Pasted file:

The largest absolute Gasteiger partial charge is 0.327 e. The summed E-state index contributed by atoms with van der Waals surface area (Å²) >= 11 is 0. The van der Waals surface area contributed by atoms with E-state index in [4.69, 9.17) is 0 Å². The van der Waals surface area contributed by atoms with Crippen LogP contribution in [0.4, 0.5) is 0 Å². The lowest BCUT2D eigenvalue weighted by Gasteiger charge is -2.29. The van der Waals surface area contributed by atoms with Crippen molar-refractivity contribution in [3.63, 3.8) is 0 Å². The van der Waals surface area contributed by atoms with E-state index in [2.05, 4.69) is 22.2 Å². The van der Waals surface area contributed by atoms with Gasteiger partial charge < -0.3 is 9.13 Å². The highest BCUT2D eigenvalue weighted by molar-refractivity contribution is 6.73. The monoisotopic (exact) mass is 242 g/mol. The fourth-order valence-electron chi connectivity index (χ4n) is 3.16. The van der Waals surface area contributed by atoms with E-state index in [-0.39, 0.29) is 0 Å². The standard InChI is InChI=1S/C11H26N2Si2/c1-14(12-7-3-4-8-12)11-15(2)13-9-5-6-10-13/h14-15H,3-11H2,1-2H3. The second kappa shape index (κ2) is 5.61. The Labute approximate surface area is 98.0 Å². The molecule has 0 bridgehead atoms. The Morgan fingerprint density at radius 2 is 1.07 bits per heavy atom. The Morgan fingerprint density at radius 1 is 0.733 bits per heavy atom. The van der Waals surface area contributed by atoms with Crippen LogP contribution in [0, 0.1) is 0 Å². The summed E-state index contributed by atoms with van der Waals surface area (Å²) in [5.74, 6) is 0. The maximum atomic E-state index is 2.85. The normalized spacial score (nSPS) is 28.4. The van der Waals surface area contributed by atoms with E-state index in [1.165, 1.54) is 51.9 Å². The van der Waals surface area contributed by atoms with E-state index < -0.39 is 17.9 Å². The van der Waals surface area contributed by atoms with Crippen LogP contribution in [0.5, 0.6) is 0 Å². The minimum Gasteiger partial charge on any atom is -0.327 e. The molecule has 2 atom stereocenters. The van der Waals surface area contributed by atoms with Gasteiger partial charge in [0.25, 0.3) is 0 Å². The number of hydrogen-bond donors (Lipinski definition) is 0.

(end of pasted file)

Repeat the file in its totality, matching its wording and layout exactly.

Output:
The largest absolute Gasteiger partial charge is 0.327 e. The summed E-state index contributed by atoms with van der Waals surface area (Å²) >= 11 is 0. The van der Waals surface area contributed by atoms with E-state index in [4.69, 9.17) is 0 Å². The van der Waals surface area contributed by atoms with Crippen LogP contribution in [0.4, 0.5) is 0 Å². The lowest BCUT2D eigenvalue weighted by Gasteiger charge is -2.29. The van der Waals surface area contributed by atoms with Crippen molar-refractivity contribution in [3.63, 3.8) is 0 Å². The van der Waals surface area contributed by atoms with E-state index in [2.05, 4.69) is 22.2 Å². The van der Waals surface area contributed by atoms with Gasteiger partial charge < -0.3 is 9.13 Å². The highest BCUT2D eigenvalue weighted by molar-refractivity contribution is 6.73. The monoisotopic (exact) mass is 242 g/mol. The fourth-order valence-electron chi connectivity index (χ4n) is 3.16. The van der Waals surface area contributed by atoms with E-state index in [-0.39, 0.29) is 0 Å². The standard InChI is InChI=1S/C11H26N2Si2/c1-14(12-7-3-4-8-12)11-15(2)13-9-5-6-10-13/h14-15H,3-11H2,1-2H3. The second kappa shape index (κ2) is 5.61. The Labute approximate surface area is 98.0 Å². The molecule has 0 bridgehead atoms. The Morgan fingerprint density at radius 2 is 1.07 bits per heavy atom. The Morgan fingerprint density at radius 1 is 0.733 bits per heavy atom. The van der Waals surface area contributed by atoms with Crippen LogP contribution in [0, 0.1) is 0 Å². The summed E-state index contributed by atoms with van der Waals surface area (Å²) in [5.74, 6) is 0. The maximum atomic E-state index is 2.85. The normalized spacial score (nSPS) is 28.4. The van der Waals surface area contributed by atoms with E-state index in [1.165, 1.54) is 51.9 Å². The van der Waals surface area contributed by atoms with E-state index < -0.39 is 17.9 Å². The van der Waals surface area contributed by atoms with Crippen LogP contribution in [0.5, 0.6) is 0 Å². The minimum Gasteiger partial charge on any atom is -0.327 e. The molecule has 2 atom stereocenters. The van der Waals surface area contributed by atoms with Gasteiger partial charge in [0.25, 0.3) is 0 Å². The number of hydrogen-bond donors (Lipinski definition) is 0.